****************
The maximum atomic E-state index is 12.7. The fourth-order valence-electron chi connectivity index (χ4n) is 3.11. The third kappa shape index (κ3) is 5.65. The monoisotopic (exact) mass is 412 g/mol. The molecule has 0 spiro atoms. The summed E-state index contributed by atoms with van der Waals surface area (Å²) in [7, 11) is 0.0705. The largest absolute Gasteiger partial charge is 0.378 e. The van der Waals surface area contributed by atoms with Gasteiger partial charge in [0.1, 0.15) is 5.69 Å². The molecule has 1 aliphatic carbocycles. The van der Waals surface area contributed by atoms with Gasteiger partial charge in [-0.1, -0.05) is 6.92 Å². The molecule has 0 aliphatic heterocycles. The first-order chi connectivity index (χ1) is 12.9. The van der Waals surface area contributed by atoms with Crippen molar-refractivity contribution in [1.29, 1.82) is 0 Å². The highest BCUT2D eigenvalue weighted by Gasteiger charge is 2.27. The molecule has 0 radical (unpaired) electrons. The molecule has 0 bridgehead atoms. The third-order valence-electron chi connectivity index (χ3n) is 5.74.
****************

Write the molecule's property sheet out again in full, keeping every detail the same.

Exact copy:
The maximum atomic E-state index is 12.7. The fourth-order valence-electron chi connectivity index (χ4n) is 3.11. The third kappa shape index (κ3) is 5.65. The monoisotopic (exact) mass is 412 g/mol. The molecule has 0 spiro atoms. The summed E-state index contributed by atoms with van der Waals surface area (Å²) in [7, 11) is 0.0705. The largest absolute Gasteiger partial charge is 0.378 e. The van der Waals surface area contributed by atoms with Gasteiger partial charge in [0.1, 0.15) is 5.69 Å². The molecule has 1 aliphatic carbocycles. The van der Waals surface area contributed by atoms with Gasteiger partial charge in [-0.1, -0.05) is 6.92 Å². The molecule has 0 aliphatic heterocycles. The first-order chi connectivity index (χ1) is 12.9. The van der Waals surface area contributed by atoms with Crippen molar-refractivity contribution in [1.29, 1.82) is 0 Å². The highest BCUT2D eigenvalue weighted by Gasteiger charge is 2.27. The molecule has 0 radical (unpaired) electrons. The molecule has 0 bridgehead atoms. The third-order valence-electron chi connectivity index (χ3n) is 5.74.